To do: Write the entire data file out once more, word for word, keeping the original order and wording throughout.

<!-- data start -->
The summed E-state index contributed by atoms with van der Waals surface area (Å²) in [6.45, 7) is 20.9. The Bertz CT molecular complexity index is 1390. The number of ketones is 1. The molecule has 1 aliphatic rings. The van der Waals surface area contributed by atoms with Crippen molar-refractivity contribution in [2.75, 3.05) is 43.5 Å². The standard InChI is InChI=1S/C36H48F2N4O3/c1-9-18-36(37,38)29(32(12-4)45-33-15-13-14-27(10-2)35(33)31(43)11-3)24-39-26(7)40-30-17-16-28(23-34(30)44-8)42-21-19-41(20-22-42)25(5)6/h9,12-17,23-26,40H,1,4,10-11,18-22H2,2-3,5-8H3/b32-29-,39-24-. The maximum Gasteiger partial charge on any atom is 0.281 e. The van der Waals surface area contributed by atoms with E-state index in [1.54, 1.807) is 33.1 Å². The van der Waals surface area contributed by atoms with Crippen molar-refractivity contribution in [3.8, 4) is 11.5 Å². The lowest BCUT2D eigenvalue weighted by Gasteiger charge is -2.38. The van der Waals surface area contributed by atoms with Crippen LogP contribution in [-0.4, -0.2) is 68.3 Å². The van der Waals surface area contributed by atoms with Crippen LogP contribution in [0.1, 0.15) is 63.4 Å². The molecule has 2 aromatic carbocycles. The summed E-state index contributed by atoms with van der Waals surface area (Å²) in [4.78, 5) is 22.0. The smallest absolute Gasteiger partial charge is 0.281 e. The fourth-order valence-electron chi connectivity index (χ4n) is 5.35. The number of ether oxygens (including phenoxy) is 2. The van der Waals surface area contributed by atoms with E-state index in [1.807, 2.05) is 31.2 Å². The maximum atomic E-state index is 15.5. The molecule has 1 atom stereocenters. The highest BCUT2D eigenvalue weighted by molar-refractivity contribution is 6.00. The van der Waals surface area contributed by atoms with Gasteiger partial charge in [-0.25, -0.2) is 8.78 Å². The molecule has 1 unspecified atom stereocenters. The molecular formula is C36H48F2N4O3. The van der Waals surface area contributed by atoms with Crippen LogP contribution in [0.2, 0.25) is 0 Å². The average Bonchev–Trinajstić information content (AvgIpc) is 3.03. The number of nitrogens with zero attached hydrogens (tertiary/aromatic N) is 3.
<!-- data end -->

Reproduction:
The summed E-state index contributed by atoms with van der Waals surface area (Å²) in [6.45, 7) is 20.9. The Bertz CT molecular complexity index is 1390. The number of ketones is 1. The molecule has 1 aliphatic rings. The van der Waals surface area contributed by atoms with Crippen molar-refractivity contribution in [2.75, 3.05) is 43.5 Å². The standard InChI is InChI=1S/C36H48F2N4O3/c1-9-18-36(37,38)29(32(12-4)45-33-15-13-14-27(10-2)35(33)31(43)11-3)24-39-26(7)40-30-17-16-28(23-34(30)44-8)42-21-19-41(20-22-42)25(5)6/h9,12-17,23-26,40H,1,4,10-11,18-22H2,2-3,5-8H3/b32-29-,39-24-. The maximum Gasteiger partial charge on any atom is 0.281 e. The van der Waals surface area contributed by atoms with E-state index in [1.54, 1.807) is 33.1 Å². The van der Waals surface area contributed by atoms with Crippen molar-refractivity contribution in [3.8, 4) is 11.5 Å². The lowest BCUT2D eigenvalue weighted by Gasteiger charge is -2.38. The van der Waals surface area contributed by atoms with Crippen LogP contribution in [-0.4, -0.2) is 68.3 Å². The van der Waals surface area contributed by atoms with Crippen LogP contribution in [0.1, 0.15) is 63.4 Å². The molecule has 2 aromatic carbocycles. The summed E-state index contributed by atoms with van der Waals surface area (Å²) in [4.78, 5) is 22.0. The smallest absolute Gasteiger partial charge is 0.281 e. The fourth-order valence-electron chi connectivity index (χ4n) is 5.35. The number of ether oxygens (including phenoxy) is 2. The van der Waals surface area contributed by atoms with E-state index in [1.807, 2.05) is 31.2 Å². The maximum atomic E-state index is 15.5. The molecule has 1 atom stereocenters. The highest BCUT2D eigenvalue weighted by molar-refractivity contribution is 6.00. The van der Waals surface area contributed by atoms with Gasteiger partial charge in [-0.25, -0.2) is 8.78 Å². The molecule has 1 unspecified atom stereocenters. The molecular formula is C36H48F2N4O3. The van der Waals surface area contributed by atoms with Crippen LogP contribution in [0.2, 0.25) is 0 Å². The average Bonchev–Trinajstić information content (AvgIpc) is 3.03. The number of nitrogens with zero attached hydrogens (tertiary/aromatic N) is 3.